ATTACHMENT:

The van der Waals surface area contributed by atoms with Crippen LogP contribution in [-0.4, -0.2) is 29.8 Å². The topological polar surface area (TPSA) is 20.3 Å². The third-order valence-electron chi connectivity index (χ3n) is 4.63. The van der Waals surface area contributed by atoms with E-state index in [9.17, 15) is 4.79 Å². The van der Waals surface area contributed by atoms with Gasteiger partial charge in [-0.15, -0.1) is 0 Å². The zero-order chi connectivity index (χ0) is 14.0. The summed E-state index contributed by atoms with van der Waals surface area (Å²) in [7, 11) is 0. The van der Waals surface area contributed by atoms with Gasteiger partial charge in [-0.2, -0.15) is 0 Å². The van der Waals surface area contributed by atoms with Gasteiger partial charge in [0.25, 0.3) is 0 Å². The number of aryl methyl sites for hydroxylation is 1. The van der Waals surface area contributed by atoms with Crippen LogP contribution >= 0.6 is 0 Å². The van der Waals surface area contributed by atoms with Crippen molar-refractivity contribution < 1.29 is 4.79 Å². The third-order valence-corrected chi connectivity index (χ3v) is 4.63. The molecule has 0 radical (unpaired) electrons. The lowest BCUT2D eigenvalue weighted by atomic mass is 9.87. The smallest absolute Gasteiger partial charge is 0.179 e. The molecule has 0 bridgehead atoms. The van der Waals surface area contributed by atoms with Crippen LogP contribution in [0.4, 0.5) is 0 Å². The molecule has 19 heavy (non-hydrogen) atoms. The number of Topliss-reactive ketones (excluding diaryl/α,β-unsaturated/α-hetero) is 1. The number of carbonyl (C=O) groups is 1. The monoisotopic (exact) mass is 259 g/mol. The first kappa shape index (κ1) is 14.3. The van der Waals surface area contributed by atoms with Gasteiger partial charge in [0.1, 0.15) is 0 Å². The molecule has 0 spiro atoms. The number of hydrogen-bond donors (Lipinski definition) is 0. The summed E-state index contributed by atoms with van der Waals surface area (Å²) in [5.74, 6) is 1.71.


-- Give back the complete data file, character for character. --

The van der Waals surface area contributed by atoms with Crippen LogP contribution in [-0.4, -0.2) is 29.8 Å². The topological polar surface area (TPSA) is 20.3 Å². The third-order valence-electron chi connectivity index (χ3n) is 4.63. The van der Waals surface area contributed by atoms with E-state index in [9.17, 15) is 4.79 Å². The van der Waals surface area contributed by atoms with Gasteiger partial charge in [-0.15, -0.1) is 0 Å². The zero-order chi connectivity index (χ0) is 14.0. The summed E-state index contributed by atoms with van der Waals surface area (Å²) in [7, 11) is 0. The van der Waals surface area contributed by atoms with Gasteiger partial charge in [-0.2, -0.15) is 0 Å². The van der Waals surface area contributed by atoms with Gasteiger partial charge in [0.25, 0.3) is 0 Å². The number of aryl methyl sites for hydroxylation is 1. The van der Waals surface area contributed by atoms with Crippen LogP contribution >= 0.6 is 0 Å². The van der Waals surface area contributed by atoms with Crippen molar-refractivity contribution < 1.29 is 4.79 Å². The third-order valence-corrected chi connectivity index (χ3v) is 4.63. The molecule has 0 radical (unpaired) electrons. The lowest BCUT2D eigenvalue weighted by atomic mass is 9.87. The smallest absolute Gasteiger partial charge is 0.179 e. The molecule has 0 bridgehead atoms. The van der Waals surface area contributed by atoms with Crippen LogP contribution in [0.4, 0.5) is 0 Å². The molecule has 19 heavy (non-hydrogen) atoms. The number of Topliss-reactive ketones (excluding diaryl/α,β-unsaturated/α-hetero) is 1. The number of carbonyl (C=O) groups is 1. The monoisotopic (exact) mass is 259 g/mol. The first kappa shape index (κ1) is 14.3. The van der Waals surface area contributed by atoms with Gasteiger partial charge in [0.1, 0.15) is 0 Å². The molecule has 0 spiro atoms. The number of hydrogen-bond donors (Lipinski definition) is 0. The summed E-state index contributed by atoms with van der Waals surface area (Å²) in [5.74, 6) is 1.71.